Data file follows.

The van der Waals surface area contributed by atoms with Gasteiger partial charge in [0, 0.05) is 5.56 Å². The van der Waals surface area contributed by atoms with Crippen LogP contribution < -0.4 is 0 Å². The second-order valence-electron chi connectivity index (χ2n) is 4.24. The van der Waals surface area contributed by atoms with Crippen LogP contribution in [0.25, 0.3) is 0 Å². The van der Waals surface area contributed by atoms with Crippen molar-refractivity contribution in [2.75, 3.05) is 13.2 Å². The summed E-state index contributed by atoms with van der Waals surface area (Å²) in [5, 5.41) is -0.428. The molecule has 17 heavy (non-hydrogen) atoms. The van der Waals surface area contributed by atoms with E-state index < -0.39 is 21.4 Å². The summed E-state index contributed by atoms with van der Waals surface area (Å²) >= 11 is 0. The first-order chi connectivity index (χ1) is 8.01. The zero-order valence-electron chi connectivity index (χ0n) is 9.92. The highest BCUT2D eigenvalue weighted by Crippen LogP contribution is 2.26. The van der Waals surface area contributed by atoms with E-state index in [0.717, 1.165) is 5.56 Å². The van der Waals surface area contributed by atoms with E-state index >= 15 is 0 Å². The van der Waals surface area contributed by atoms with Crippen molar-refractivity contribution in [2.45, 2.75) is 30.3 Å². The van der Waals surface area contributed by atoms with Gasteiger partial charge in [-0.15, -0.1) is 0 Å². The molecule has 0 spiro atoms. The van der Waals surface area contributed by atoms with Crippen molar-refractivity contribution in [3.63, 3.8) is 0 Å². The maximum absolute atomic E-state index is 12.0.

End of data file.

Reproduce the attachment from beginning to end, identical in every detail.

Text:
The van der Waals surface area contributed by atoms with Gasteiger partial charge in [0, 0.05) is 5.56 Å². The van der Waals surface area contributed by atoms with Crippen LogP contribution < -0.4 is 0 Å². The second-order valence-electron chi connectivity index (χ2n) is 4.24. The van der Waals surface area contributed by atoms with Crippen LogP contribution in [0.25, 0.3) is 0 Å². The van der Waals surface area contributed by atoms with Crippen molar-refractivity contribution in [2.75, 3.05) is 13.2 Å². The summed E-state index contributed by atoms with van der Waals surface area (Å²) in [5, 5.41) is -0.428. The molecule has 17 heavy (non-hydrogen) atoms. The van der Waals surface area contributed by atoms with E-state index < -0.39 is 21.4 Å². The summed E-state index contributed by atoms with van der Waals surface area (Å²) >= 11 is 0. The first-order chi connectivity index (χ1) is 8.01. The zero-order valence-electron chi connectivity index (χ0n) is 9.92. The highest BCUT2D eigenvalue weighted by Crippen LogP contribution is 2.26. The van der Waals surface area contributed by atoms with E-state index in [0.717, 1.165) is 5.56 Å². The van der Waals surface area contributed by atoms with E-state index >= 15 is 0 Å². The van der Waals surface area contributed by atoms with Crippen molar-refractivity contribution in [2.45, 2.75) is 30.3 Å². The van der Waals surface area contributed by atoms with Gasteiger partial charge in [-0.15, -0.1) is 0 Å². The molecule has 0 spiro atoms. The van der Waals surface area contributed by atoms with Crippen molar-refractivity contribution in [3.63, 3.8) is 0 Å². The maximum absolute atomic E-state index is 12.0.